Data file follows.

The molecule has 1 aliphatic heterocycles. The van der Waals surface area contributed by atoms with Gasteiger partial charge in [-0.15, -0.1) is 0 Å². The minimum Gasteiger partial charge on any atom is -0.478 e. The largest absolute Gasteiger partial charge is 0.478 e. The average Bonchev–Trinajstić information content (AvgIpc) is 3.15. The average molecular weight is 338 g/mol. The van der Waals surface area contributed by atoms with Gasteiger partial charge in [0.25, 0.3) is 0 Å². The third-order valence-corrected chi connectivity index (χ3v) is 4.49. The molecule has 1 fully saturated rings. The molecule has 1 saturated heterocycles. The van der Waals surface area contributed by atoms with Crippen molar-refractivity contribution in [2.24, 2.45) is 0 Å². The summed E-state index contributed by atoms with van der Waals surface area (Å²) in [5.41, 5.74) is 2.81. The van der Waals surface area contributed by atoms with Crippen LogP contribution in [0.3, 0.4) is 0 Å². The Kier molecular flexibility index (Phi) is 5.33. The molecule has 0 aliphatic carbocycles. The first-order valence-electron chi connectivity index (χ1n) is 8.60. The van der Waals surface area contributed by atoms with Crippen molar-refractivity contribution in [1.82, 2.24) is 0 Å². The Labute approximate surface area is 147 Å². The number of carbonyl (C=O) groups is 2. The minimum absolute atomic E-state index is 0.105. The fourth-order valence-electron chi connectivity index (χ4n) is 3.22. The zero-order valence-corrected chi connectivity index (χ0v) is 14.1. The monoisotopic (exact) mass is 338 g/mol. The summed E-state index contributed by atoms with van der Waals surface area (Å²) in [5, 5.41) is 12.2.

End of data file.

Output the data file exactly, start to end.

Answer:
The molecule has 1 aliphatic heterocycles. The van der Waals surface area contributed by atoms with Gasteiger partial charge in [-0.15, -0.1) is 0 Å². The minimum Gasteiger partial charge on any atom is -0.478 e. The largest absolute Gasteiger partial charge is 0.478 e. The average Bonchev–Trinajstić information content (AvgIpc) is 3.15. The average molecular weight is 338 g/mol. The van der Waals surface area contributed by atoms with Gasteiger partial charge in [0.25, 0.3) is 0 Å². The third-order valence-corrected chi connectivity index (χ3v) is 4.49. The molecule has 1 fully saturated rings. The molecule has 1 saturated heterocycles. The van der Waals surface area contributed by atoms with Crippen molar-refractivity contribution in [2.24, 2.45) is 0 Å². The summed E-state index contributed by atoms with van der Waals surface area (Å²) in [5.41, 5.74) is 2.81. The van der Waals surface area contributed by atoms with Crippen LogP contribution in [0.3, 0.4) is 0 Å². The Kier molecular flexibility index (Phi) is 5.33. The molecule has 0 aliphatic carbocycles. The first-order valence-electron chi connectivity index (χ1n) is 8.60. The van der Waals surface area contributed by atoms with Crippen molar-refractivity contribution in [1.82, 2.24) is 0 Å². The Labute approximate surface area is 147 Å². The number of carbonyl (C=O) groups is 2. The minimum absolute atomic E-state index is 0.105. The fourth-order valence-electron chi connectivity index (χ4n) is 3.22. The zero-order valence-corrected chi connectivity index (χ0v) is 14.1. The monoisotopic (exact) mass is 338 g/mol. The summed E-state index contributed by atoms with van der Waals surface area (Å²) in [5, 5.41) is 12.2.